“Boy! How am I supposed to defend my guy against this?” the lawyer groaned. “He pulled the oil-burner permit and started up the burner when the house was built in 1995, but the plumber had already put in the copper oil line from the tank to the burner, running under the slab. My guy never saw the line before the slab was poured, but he could see the copper line coming up out of the slab on both ends inside a corrugated plastic sleeve, just like the code requires. He hooked it up, started the burner, and sold them oil until July 2000.
“The next thing he knows,” the lawyer continued, “he's being sued. The new oil heater fills the tank on Sept. 8, and it's empty again on Sept. 27. He sees oil stains on a patch in the basement floor near the boiler, digs it up, and finds the plastic sleeve has been cut and a compression connector installed in the copper line. The connector was overtightened, and it leaked. He puts in a new overhead oil line, fills the tank, and gets the burner back on. But all that oil has contaminated the ground. Now the homeowner's insurance company says that connector was always there and always leaking, and since my guy had the permit, they want him to pay for all the environmental remediation. How am I supposed to show that the connector was put in later and not by my guy? How can anyone tell when the leak occurred?”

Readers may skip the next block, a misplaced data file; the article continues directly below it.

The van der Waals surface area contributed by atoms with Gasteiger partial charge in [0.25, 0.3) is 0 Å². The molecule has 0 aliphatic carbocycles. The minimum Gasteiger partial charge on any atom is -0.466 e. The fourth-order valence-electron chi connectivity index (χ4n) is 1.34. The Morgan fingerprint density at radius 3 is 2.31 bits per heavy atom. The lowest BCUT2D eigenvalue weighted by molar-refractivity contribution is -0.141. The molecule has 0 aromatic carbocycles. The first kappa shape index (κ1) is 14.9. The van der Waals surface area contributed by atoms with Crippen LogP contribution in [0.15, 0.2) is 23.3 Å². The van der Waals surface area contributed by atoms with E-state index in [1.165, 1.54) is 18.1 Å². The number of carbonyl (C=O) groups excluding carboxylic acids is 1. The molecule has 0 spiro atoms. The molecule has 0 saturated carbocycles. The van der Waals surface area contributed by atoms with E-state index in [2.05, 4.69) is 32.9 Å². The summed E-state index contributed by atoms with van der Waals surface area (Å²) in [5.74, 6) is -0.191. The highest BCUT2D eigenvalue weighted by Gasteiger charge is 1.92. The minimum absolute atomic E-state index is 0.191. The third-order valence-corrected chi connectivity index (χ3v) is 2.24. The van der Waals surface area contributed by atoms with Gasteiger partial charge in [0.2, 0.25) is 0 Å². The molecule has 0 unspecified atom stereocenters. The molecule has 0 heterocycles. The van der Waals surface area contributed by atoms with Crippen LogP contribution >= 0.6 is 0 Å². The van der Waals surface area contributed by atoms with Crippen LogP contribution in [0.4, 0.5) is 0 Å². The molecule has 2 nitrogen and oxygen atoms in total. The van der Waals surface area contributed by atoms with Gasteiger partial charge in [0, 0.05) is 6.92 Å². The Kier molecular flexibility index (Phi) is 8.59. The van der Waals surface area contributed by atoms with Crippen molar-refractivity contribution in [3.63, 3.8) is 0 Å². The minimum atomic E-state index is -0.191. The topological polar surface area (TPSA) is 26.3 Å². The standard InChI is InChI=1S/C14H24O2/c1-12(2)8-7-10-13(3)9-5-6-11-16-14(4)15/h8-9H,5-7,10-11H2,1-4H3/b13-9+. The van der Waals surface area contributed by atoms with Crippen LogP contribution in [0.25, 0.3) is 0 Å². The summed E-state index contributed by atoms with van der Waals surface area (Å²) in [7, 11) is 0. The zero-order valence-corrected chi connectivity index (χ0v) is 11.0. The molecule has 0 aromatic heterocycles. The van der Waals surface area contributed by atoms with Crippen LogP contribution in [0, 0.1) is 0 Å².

I thought about that for a while and then analyzed the oil-delivery records, the service records, and the weather records. Oil use for heating should be proportional to heating degree days. After all, that is how the oil company knows when your tank needs to be filled. This was a little more complicated because the same boiler also used oil to make domestic hot water. But looking at average oil use per day during the summer, when there was no heating, let me make a pretty good estimate of how much oil was used to make hot water. Subtracting the hot-water use from each oil delivery and comparing it with the weather data gave me the graph of gallons per degree day vs. time in Figure 1.
Any question when the leak occurred?
David M. Elovitz
Energy Economics Inc.
Send “war stories” of 400 words or less to Scott Arnold, managing editor, at email@example.com. Authors are paid $50 per published war story.